After two relatively subdued post-9/11 years, the festival of corporate excess known as the Super Bowl is its old self again.
Luxury suites at Reliant Stadium are selling for $175,000 on the Internet. Ticket brokers are charging fans $2,000 for a basic seat and $7,750 for a 50-yard line seat. For those who have them, tickets have a face value of $400 to $600.
Hotel rooms are available — 50 miles outside of town. Local steakhouses are booked from lunch until midnight. Hundreds of private jets are cleared to arrive in Houston this week, according to the NFL.
The corporate marketing fest is gearing up as well. Cadillac is flooding the streets with 400 vehicles for NFL VIPs and flying in partygoer Paris Hilton to schmooze with guests. Coors is co-hosting a giant party called Circus Maximus on a ranch. Budweiser, Nike, Pepsi, America Online and dozens of other NFL sponsors and non-sponsors are laying siege to the city.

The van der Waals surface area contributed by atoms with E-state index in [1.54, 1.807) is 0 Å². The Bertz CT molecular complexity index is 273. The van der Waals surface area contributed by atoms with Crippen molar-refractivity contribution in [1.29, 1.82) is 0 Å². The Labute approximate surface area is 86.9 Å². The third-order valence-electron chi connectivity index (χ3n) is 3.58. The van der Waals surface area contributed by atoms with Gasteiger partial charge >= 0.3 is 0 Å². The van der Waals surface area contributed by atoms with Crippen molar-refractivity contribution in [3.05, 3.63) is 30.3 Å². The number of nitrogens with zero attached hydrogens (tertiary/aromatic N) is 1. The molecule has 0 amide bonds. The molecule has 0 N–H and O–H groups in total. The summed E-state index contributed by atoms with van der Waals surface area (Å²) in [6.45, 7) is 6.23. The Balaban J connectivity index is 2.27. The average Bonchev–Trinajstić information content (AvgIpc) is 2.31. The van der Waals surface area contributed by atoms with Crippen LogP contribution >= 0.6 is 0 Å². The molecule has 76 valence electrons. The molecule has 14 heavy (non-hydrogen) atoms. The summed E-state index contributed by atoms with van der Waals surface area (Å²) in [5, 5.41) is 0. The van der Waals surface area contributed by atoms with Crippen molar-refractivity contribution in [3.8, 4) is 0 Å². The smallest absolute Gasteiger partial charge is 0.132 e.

There’s also a football game in there somewhere.
Coors Brewing Co. is co-sponsoring a tailgate party sprawling across a 16-block area in downtown Houston’s historic district, which is expected draw hundreds of thousands of fans over five days. The company is flying in its trademark “Coors Light Twins” — two blondes who appear on TV ads — to push the brand, and company spokesman Kid Rock will be performing during halftime. Coors Light, Sony Computer Entertainment, Dodge Trucks and Maxim magazine for young men are sponsoring the Circus Maximus three-ring party next Friday, where hundreds of celebrities, sports stars and corporate types will take over a large ranch outside Houston. Maxim is billing the event as “a twisted version of the classic western spectacle.”
I shudder to think what that will involve. But honestly: if we can’t have a Super Bowl with Paris Hilton and the Coors Light Twins, the bimbo-hating terrorists will have won.